January 10, 2023

An IRS proposal issued in the waning days of 2022 would permanently allow live audiovisual conferencing for witnessing spousal consents in retirement plans. The proposal updates the agency’s regulation governing electronic participant elections, which currently require the physical presence of a notary public or other plan representative for spousal consents. IRS has granted immediate reliance on the proposal, which has a few substantive changes — including an apparent narrowing of the scope — from the 2020 temporary relief that expired Dec. 31, 2022. Comments are due March 30.

Proposal includes additional protections

Like the temporary relief, the proposal allows retirement plans to accept spousal consents witnessed remotely by a notary public (in accordance with state law) or a plan representative, subject to certain conditions. In response to comments on the temporary relief, the proposal includes a few changes meant to provide additional protections.
 

Plans can’t require remote notarization

The proposal clarifies that plans don’t have to accept remote notarization, but plans that do must also accept spousal consents witnessed in the physical presence of a notary public. The requirements for remote notarization are substantively the same as in the temporary relief: A notary public can witness spousal consents using live audiovisual conferencing if the remote witnessing satisfies IRS rules for participant elections using electronic media and all state requirements applicable to the notary public.
 

Recording required when plan representative is witness

For spousal consents witnessed by a plan representative, the proposal retains four conditions laid out in the temporary relief and adds a fifth: The witnessing plan representative must record the conference and retain the recording. IRS added this requirement as an extra safeguard against fraud and spousal coercion — a particular concern when spouses may have conflicting interests.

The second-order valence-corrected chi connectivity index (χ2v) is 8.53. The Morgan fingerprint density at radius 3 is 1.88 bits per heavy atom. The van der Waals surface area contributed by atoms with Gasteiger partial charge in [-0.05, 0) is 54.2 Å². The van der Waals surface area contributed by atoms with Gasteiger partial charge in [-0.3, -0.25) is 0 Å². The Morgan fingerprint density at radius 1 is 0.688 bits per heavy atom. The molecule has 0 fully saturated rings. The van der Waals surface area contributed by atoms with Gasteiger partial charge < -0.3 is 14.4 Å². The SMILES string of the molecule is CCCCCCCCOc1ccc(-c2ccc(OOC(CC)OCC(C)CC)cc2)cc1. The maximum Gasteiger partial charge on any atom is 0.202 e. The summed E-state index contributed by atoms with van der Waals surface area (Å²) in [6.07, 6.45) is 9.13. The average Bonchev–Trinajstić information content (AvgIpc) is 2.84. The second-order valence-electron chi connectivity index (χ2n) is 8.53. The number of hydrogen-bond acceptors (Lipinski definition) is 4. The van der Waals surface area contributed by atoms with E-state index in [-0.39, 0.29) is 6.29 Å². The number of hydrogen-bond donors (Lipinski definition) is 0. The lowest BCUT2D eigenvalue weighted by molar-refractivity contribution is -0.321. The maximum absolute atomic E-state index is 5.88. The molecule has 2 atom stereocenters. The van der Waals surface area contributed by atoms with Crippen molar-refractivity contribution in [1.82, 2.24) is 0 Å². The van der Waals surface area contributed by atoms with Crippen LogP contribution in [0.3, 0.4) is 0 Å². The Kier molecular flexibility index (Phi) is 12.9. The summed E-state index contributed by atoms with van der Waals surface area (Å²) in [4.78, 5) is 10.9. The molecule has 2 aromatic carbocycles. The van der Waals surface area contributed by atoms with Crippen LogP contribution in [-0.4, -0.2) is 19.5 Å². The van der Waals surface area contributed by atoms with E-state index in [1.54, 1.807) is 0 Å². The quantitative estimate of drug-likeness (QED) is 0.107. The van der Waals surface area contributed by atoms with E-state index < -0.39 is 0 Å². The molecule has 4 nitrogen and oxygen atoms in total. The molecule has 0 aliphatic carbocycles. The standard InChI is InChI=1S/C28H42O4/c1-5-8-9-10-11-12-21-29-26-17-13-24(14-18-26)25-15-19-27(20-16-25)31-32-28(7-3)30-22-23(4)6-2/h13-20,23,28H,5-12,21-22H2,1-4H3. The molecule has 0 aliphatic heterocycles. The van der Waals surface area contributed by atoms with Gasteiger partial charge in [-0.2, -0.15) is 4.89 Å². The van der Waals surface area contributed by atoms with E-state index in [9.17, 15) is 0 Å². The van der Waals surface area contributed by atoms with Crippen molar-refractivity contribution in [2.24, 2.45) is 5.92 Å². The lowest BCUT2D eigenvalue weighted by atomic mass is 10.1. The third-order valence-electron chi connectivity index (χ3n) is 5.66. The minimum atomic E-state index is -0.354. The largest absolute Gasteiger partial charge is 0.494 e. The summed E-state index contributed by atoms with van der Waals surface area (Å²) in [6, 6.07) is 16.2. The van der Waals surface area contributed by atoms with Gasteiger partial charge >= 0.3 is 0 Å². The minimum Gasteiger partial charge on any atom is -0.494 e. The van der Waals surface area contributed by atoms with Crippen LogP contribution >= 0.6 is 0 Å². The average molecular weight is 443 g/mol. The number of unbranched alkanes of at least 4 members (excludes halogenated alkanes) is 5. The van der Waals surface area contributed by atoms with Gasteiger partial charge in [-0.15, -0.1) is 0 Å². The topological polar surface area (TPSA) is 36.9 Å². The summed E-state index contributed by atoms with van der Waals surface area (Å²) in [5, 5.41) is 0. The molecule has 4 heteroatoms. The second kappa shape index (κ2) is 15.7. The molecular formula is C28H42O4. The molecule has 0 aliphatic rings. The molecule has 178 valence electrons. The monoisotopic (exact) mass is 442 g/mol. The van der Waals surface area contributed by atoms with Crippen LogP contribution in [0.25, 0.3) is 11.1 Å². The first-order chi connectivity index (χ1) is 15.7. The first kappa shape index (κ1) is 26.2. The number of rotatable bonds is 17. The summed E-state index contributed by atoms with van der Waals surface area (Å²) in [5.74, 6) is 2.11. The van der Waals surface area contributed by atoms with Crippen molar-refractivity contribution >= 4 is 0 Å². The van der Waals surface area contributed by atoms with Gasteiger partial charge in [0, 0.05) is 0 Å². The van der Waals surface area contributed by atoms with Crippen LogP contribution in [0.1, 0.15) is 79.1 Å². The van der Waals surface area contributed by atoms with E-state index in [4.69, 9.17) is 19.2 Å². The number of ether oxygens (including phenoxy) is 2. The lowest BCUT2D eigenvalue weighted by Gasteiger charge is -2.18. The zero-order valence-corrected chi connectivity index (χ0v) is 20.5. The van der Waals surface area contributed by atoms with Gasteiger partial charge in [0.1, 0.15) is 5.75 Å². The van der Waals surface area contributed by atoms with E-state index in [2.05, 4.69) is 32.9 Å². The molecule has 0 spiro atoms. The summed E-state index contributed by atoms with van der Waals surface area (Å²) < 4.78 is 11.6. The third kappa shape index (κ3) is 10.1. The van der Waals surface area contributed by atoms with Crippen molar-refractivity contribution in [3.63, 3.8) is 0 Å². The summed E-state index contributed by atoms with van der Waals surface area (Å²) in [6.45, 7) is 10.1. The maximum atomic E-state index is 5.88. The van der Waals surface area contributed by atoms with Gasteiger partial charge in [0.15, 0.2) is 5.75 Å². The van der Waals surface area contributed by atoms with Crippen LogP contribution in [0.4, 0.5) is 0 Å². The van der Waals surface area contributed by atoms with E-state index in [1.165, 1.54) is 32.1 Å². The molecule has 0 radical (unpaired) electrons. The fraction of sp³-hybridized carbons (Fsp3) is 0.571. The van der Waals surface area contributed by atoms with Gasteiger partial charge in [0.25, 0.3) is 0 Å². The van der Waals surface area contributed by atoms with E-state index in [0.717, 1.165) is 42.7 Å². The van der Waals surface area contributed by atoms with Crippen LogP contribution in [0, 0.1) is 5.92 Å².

A plan representative can witness a spousal consent election if the following requirements are satisfied:
 

  • The individual signing the election must show a valid photo ID to the plan representative during the conference — sending a copy of the ID before or after the conference is not sufficient.

  • The conference must allow for direct interaction between the individual and the plan representative — a prerecorded video of the person signing is not sufficient.

  • On the same day the document is signed, the individual must send a legible copy by fax or other electronic means directly to the plan representative.

  • The plan representative must return the document to the individual — using an electronic system the individual is effectively able to access — with an acknowledgment of having witnessed the signature.

  • The plan representative must record the audiovisual conference and retain a copy of the recording in accordance with IRS rules.

Existing rules for participant elections apply to spousal consents

The proposal clarifies that IRS’s special rules for electronic participant elections also apply to spousal consents made electronically:
 

  • The spouse must have the effective ability to access the electronic medium used to give consent.

  • The electronic system must be reasonably designed to preclude any person other than the spouse from giving the consent.

  • The spouse must have the opportunity to review, confirm, modify or rescind the consent before it becomes effective.

  • Within a reasonable time, the spouse must receive a confirmation of the effect of the consent.

Scope of the proposal

The scope of the proposal appears narrower than IRS’s earlier temporary relief, which applied to any participant election (including a spousal consent) requiring an individual’s signature to be witnessed in the physical presence of a plan representative or notary. In contrast, the proposal’s remote-witnessing provisions expressly apply to written spousal consents meeting the requirements of Internal Revenue Code Section 417(a)(2)(A) for waiving spousal death benefits. The proposal doesn’t explain whether plans requiring other participant elections (or spousal consents) to be notarized or witnessed by a plan representative may use these rules as a safe harbor. IRS clarification would be helpful.
 

Related resources

Non-Mercer resources

Mercer Law & Policy resources

Margaret Berger
by Margaret Berger

Partner, Mercer’s Law & Policy Group

Matthew Calloway
by Matthew Calloway

Principal, Mercer’s Law & Policy Group


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